Western and Oriental Manuscripts and Miniatures | 06 December 2017

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Lot no.


Cutting from a leaf of the Pasionario hispánico

Sold for £4500

Est: £5000–7000

Cutting from a leaf of the Pasionario hispánico, in late and transitional Visigothic minuscule , in Latin, manuscript on parchment [Spain (perhaps central), eleventh century]

Rectangular fragment, ruled in drypoint for parts of two columns of 34 lines of a Romanesque script based on late Carolingian forms, but with aspect and individual letterforms influenced by Visigothic minuscule (see below), numerous textual variants and changes to word order setting this apart from published text, single line omitted from end of ch. 6 (perhaps due to eye-skip rather than textual variant), recovered from a binding and so with small holes, cuts to edges, folds and scuffs (the reverse somewhat damaged, but just legible), trimmed at base with loss of approximately 14 lines there, and to outer right hand edge with loss of half the column there, overall fair and presentable, 279 by 207mm.

Script and Text:
The script here is a strange amalgam of Carolingian and Visigothic letter forms, and a very early example of what has come to be called ‘transitional Visigothic minuscule’. What is most striking is the size of the individual letters within the written space. They have a large and square aspect to their compartments that shares the monumental quality of Visigothic formal hands (compare the leaf sold in our rooms, 6 July 2016, lot 4), and like those forms the capitals here swell far into the whole line given to them (note the large ‘&’ symbol), ending up with wide and open bodies. With individual characters the debt to the Visigothic past becomes even more clear, with an uncial ‘v’ used within words for the ‘u’ symbol (see “sepultvras” in line 6 of initial column, “tv” 2 lines below, and “fvtura” in line 17), the use of the abbreviation ‘q’ with a curling bar through its tail for “quid” (line 12 in first column) as well as that of the ‘q’ with the stroke that forms its bowl sweeping around and down and extending a quarter circle out the back of the letter for “quod”. The use of downward and backward sweep of the pen below the line at the end of ‘r’ to form ‘ri’ is another Dark Age feature (see “cordis nostri” in line 22). Carolingian influences crept in at the end of the eleventh century, and the majority of such late and transitional forms of Visigothic (such as those found in twelfth- or thirteenth-century Spanish charters) fall within a neatly defined group, that can be relatively easily recognised. Not so here, and this script appears to stand out as an early and perhaps experimental attempt at forging a unified transitional hand.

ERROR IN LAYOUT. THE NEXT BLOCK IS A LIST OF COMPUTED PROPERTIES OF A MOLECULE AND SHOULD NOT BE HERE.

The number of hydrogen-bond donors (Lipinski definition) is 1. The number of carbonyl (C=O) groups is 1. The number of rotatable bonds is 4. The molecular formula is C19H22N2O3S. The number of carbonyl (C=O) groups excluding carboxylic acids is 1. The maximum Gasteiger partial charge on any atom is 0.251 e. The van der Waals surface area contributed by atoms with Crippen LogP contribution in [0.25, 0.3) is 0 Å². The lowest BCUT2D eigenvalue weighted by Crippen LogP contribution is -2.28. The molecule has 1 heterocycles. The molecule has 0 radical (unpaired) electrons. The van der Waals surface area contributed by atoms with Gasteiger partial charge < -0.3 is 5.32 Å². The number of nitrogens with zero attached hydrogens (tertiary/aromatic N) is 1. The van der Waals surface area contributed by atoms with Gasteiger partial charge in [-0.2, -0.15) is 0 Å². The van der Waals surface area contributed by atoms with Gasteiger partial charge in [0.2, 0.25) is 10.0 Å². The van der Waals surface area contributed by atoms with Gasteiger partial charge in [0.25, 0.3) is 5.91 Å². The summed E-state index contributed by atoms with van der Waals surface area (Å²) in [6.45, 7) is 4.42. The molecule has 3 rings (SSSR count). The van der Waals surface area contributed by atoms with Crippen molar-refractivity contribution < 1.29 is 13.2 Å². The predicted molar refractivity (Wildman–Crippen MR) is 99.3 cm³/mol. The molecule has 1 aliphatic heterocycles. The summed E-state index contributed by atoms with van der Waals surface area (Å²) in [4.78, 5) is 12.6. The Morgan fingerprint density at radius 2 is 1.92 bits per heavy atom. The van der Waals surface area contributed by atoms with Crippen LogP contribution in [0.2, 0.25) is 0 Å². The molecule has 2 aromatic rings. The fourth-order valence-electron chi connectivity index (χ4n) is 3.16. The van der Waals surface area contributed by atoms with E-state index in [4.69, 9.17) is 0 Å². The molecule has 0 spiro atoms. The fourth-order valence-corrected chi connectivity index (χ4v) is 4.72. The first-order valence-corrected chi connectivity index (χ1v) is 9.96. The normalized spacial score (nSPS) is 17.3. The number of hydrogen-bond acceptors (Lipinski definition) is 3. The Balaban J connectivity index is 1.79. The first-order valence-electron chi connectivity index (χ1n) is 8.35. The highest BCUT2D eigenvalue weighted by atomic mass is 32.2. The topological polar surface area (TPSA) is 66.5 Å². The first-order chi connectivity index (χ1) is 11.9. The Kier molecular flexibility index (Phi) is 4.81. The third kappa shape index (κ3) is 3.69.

The text is that of the Pasionario hispánico , the Passional containing saints’ lives arranged for liturgical reading throughout the ecclesiastical year, that was used throughout the Christian Iberian peninsula from the sixth to the late eleventh century. At the end of that period, in the decades immediately after the copying of the present manuscript, the text was forcibly replaced by the Roman rite in the form of the Acta Sanctorum (see next lot for same text in that version). The Pasionario hispánico was edited in 1955 by A.F. Grau, and there he lists only four codices: (1) London, British Library, Addit. MS. 25,600 (tenth century and from Cardeña); (2 & 3) Paris, BnF., latin nouv. acq. 2180 & 2179 (tenth and eleventh century respectively, from Silos), and (4) Escorial, MS. b-I-4 (eleventh century, from Cardeña); and two fragments in Madrid, Bib. Nacional, MSS. 494 and 822 (tenth century). He records no manuscript copy outside of institutional hands, and none outside of Europe. The present fragment would appear to be the only chance to acquire this breathtakingly rare text in manuscript.

The text here is from the passions of SS. Valerian, Tibertius and Maximus, and includes parts of chs. 26-34 in Grau’s edition.

Western and Oriental Manuscripts and Miniatures

Wednesday 06 December 2017, 2.00pm

Bloomsbury London
Bloomsbury House
24 Maddox Street


Saturday 2 December
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